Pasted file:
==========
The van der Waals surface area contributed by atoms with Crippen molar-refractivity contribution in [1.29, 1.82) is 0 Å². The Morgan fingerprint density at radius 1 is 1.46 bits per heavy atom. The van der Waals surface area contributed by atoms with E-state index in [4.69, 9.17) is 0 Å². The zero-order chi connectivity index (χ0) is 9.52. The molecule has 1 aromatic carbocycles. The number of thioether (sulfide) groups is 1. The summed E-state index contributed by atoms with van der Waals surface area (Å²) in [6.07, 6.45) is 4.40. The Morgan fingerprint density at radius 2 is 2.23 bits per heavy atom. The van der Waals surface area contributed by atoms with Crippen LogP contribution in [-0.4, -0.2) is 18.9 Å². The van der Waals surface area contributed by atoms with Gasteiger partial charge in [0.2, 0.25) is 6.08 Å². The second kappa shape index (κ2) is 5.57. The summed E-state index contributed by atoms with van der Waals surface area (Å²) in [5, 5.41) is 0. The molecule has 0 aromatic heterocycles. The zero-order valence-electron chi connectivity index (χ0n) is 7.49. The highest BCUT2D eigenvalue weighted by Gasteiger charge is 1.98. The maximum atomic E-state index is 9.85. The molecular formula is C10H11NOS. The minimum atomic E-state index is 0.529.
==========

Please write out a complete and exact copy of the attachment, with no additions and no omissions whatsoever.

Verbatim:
The van der Waals surface area contributed by atoms with Crippen molar-refractivity contribution in [1.29, 1.82) is 0 Å². The Morgan fingerprint density at radius 1 is 1.46 bits per heavy atom. The van der Waals surface area contributed by atoms with E-state index in [4.69, 9.17) is 0 Å². The zero-order chi connectivity index (χ0) is 9.52. The molecule has 1 aromatic carbocycles. The number of thioether (sulfide) groups is 1. The summed E-state index contributed by atoms with van der Waals surface area (Å²) in [6.07, 6.45) is 4.40. The Morgan fingerprint density at radius 2 is 2.23 bits per heavy atom. The van der Waals surface area contributed by atoms with Crippen LogP contribution in [-0.4, -0.2) is 18.9 Å². The van der Waals surface area contributed by atoms with Gasteiger partial charge in [0.2, 0.25) is 6.08 Å². The second kappa shape index (κ2) is 5.57. The summed E-state index contributed by atoms with van der Waals surface area (Å²) in [5, 5.41) is 0. The molecule has 0 aromatic heterocycles. The zero-order valence-electron chi connectivity index (χ0n) is 7.49. The highest BCUT2D eigenvalue weighted by Gasteiger charge is 1.98. The maximum atomic E-state index is 9.85. The molecular formula is C10H11NOS. The minimum atomic E-state index is 0.529.